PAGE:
Outils pour les parents fatigués: la force du principe de premackseptember 24, 2019
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Introduce me to a parent who has not wrestled with how to modify their child’s behavior in the home! While there are myriad ways to approach a child’s behavior problems, I’d like to suggest an easy-to-implement tool for parents who have not had success with other methods.
The Premack principle , originally explored using experiments with monkeys, suggests that naturally-occurring high-frequency behaviors are more rewarding than naturally-occurring low-frequency behavior. This finding isn’t shocking. Think about the average kid; without parental intervention, their dessert-eating frequency would be much higher than their vegetable-eating frequency! As a result, parents have learned to say: “you can have dessert once you’ve finished all your veggies!”
Still, parents frequently miss out on the full potential of this principle by misidentifying high-frequency behavior. They’re quick to implement traditional consequences when a child’s behavior is undesirable and offer traditional rewards if the child complies. Some common examples include:
- Lose electronics
- Go to room
- Early bedtime
- Lose dessert
- Stay up late
- New toy
Of course, these things can work well! But problems arise when putting them into practice. These days most parents feel safer with their child taking a phone to school (I’ve seen it as young as 7 years old), so grounding from electronics may not be something they are comfortable with.
In regards to candy and dessert rewards/consequences, parents often have reasonable concerns that they’ll teach their child to associate sugar with positive emotions and set the child up for a maladaptive relationship with food down the road.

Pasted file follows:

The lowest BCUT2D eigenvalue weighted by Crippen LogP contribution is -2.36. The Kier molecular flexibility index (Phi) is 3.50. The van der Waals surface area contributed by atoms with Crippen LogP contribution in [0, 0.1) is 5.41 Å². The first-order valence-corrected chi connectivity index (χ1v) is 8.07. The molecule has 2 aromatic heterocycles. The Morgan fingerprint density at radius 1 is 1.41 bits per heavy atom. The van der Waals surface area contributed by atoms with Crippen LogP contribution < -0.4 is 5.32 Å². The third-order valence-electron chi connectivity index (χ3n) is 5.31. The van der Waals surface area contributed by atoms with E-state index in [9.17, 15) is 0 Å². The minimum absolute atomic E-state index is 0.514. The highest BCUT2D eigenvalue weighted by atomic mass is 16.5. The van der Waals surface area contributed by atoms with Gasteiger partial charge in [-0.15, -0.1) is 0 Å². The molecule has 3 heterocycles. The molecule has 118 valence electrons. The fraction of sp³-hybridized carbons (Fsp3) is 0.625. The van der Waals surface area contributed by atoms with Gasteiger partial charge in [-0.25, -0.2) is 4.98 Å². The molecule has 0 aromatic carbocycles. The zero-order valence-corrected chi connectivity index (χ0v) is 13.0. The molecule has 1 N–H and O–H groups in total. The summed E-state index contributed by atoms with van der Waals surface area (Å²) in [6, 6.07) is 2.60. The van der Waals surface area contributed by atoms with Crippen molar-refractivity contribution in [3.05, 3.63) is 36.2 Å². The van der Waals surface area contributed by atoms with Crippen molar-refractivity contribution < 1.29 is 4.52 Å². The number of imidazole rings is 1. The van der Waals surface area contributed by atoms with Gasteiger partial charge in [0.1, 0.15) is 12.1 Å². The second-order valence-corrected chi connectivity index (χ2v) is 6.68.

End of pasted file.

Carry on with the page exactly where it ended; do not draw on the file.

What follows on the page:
Parents often either don’t have cash to incentivize their child’s behavior, or the children are so young that money doesn’t interest them. Similarly, parents don’t want to risk their child learning to barter for task completion (e.g. “I’ll finish my homework before dinner only if you give me a dollar”). The classic “go to your room” consequence may be effective – assuming the child doesn’t like being in their room; but most children have toys or even video games in their room! For parents of children with undesirable behavior in the home, little traction is gained by implementing these traditional rewards or consequences.
So, what are parents supposed to do? My suggestion is this: sit your child down and have a candid conversation about what sorts of things they really like doing at home. You might be surprised by their answers! In a conversation that I recently facilitated between a mother and her 8-year-old son in an attempt to identify effective rewards for good behavior, the following ideas came up:
- Even though it’s smaller, I like riding my sister’s bike because I can do wheelies
- I like jumping on the trampoline without my little sister because I don’t have to be careful not to accidentally hit her
- I really like making cookies with mom
- I had fun last week when dad taught me how to play checkers